The following is excerpted from “The Essential Woodworker,” by Robert Wearing. In our opinion, “The Essential Woodworker” is one of the best books on hand-tool usage written in the post-Charles Hayward era. Wearing was classically trained in England as a woodworker and embraced both power and hand tools in his shop and in his teaching.
The mortices should be cut before sawing the tenons, as the latter are more liable to suffer accidental damage before assembly. It is not good practice to grip the work in the vice because then it cannot be tested for verticality, and if it is driven down in the vice during the process, it can become scored. Instead, cramp the work to a morticing block (Fig 106a) with G-cramps or handscrews. The block can be gripped in the vice (Fig 106b) or bolted to the bench (Fig 106c). This method is particularly useful when the bench has a front apron which prevents cramping. The morticing block is useful when the workpiece is small and thin.
Fig 107a shows how a shallow trench can be cut before beginning the mortice proper. Simply lean on the chisel until there is a crunch, then wipe the chisel across (Fig 107b) removing the small chips. The chisel can now be positioned without effort. Before starting to chop, put a depth mark on the chisel (a piece of masking tape will do). If two mortices are to be cut (Fig 108), two depth marks are required (Fig 109). Do not cut the first mortice to full depth or the second will be chopped over a hole and the inside corner may break away (Fig 110). The first mortice should be chopped to a reduced depth (Fig 111) then the second to full depth, thus avoiding this risk.
Having cramped the work securely to the block, drive in the chisel near one end of the mortice, bevel towards the centre (Fig 112). Check that it is vertical by placing a small straightedge against the true face (Fig 113); a longer rule will foul the handle. Withdraw the chisel, turn it round and drive in again with the bevel towards the hole. Push forward to break off the chip, then lever it out. Continue the sequence of drive in (Fig 114), break off the chip (Fig 115) then lever out (Fig 116). Continue almost to the end of the mortice, leaving a small piece of waste on which to lever. Frequently check that the chisel is vertical. Reverse the chisel and proceed to the other end. Continue the method, backwards and forwards until full depth has been reached (Fig 117). Finally chop down the ends at the knife marks, break off and remove the chip without bruising the ends.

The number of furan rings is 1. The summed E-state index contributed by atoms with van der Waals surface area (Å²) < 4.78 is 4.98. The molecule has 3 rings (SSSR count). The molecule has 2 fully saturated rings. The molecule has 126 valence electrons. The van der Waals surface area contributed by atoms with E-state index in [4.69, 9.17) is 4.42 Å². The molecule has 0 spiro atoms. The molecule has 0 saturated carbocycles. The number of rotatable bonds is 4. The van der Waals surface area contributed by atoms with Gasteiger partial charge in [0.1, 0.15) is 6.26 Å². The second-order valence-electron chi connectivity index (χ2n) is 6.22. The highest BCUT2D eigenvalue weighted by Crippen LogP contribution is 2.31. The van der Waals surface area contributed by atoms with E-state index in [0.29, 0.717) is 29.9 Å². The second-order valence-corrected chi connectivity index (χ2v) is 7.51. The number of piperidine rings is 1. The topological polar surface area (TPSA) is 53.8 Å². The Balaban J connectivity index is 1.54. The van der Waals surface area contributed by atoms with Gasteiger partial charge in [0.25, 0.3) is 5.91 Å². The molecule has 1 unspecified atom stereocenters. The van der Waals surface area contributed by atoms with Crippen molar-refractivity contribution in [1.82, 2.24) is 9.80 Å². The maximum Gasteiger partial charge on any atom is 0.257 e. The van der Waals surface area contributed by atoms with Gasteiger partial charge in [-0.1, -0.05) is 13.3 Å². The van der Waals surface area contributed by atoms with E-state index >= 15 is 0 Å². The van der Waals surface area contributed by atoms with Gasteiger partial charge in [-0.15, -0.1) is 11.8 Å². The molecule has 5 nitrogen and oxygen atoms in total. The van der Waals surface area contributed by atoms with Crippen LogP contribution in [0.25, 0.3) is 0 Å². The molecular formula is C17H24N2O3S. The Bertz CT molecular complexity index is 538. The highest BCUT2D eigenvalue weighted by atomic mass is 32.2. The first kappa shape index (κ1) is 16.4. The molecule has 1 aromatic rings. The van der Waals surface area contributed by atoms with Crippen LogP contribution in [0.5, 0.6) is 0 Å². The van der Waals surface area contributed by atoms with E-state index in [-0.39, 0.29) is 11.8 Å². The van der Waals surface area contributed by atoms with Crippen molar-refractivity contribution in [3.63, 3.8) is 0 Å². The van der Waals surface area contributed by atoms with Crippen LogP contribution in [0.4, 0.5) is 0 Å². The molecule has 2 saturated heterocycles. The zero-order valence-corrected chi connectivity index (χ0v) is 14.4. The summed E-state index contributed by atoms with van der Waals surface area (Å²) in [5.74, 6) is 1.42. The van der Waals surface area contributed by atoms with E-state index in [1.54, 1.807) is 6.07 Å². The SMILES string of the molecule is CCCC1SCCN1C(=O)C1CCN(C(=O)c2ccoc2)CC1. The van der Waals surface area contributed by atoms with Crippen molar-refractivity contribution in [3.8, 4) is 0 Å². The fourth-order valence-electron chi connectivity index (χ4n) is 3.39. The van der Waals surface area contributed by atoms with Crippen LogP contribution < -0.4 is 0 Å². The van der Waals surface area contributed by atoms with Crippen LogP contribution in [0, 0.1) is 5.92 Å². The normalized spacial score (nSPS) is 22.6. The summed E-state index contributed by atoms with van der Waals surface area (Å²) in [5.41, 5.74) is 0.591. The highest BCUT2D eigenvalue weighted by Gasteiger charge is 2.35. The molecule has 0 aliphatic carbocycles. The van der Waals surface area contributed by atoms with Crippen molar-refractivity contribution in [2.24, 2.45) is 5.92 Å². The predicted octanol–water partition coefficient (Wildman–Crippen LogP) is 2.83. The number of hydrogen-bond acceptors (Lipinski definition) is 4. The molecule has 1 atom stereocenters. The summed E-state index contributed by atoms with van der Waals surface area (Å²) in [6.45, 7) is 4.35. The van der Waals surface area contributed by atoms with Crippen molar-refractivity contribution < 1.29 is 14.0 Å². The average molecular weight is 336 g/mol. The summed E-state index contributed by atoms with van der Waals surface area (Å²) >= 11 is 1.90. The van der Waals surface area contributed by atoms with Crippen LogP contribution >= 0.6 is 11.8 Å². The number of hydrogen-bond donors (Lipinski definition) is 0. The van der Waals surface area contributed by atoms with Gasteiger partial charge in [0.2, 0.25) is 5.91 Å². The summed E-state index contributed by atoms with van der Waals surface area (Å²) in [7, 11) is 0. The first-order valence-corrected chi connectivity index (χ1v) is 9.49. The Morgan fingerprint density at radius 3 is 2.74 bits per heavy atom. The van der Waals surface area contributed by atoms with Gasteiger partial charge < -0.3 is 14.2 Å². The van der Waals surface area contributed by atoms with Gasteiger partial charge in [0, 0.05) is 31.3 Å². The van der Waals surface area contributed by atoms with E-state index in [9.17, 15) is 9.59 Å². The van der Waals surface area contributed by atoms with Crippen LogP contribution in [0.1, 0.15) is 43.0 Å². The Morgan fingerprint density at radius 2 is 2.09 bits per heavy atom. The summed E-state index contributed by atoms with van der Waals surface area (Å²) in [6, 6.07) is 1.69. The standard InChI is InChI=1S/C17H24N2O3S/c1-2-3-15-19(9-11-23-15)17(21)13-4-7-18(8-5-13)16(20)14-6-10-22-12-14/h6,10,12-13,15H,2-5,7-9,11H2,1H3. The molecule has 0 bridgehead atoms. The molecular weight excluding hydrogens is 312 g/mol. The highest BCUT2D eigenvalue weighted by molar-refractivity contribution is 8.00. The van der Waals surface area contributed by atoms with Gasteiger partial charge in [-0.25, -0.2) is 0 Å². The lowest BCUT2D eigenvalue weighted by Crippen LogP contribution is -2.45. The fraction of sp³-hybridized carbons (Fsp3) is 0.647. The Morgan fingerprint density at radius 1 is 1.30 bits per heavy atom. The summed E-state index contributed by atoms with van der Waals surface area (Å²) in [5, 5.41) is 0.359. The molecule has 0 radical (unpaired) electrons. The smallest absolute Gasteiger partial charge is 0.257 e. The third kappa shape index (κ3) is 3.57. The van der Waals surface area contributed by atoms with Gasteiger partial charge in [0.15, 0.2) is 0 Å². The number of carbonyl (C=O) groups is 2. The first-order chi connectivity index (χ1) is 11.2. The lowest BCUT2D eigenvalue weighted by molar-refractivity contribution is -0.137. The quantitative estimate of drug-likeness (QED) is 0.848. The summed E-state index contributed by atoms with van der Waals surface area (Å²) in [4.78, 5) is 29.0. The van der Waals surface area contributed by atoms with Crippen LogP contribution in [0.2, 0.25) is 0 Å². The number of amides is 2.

Accuracy of depth can be tested by using an adjustable depth gauge or an improvized wooden one (Fig 118). If there is a haunch socket, this is chopped in the same way, right to the end of the component as in Fig 108. The mortice cannot be narrower than the width of the chisel, so it follows that any whittling of the sides of the mortice to neaten it will make it oversize. Keep the chisel vertical and do not permit it to twist as this will also result in an oversize mortice. The practice of first drilling a row of holes and then opening them up neither saves time nor produces a more accurate mortice.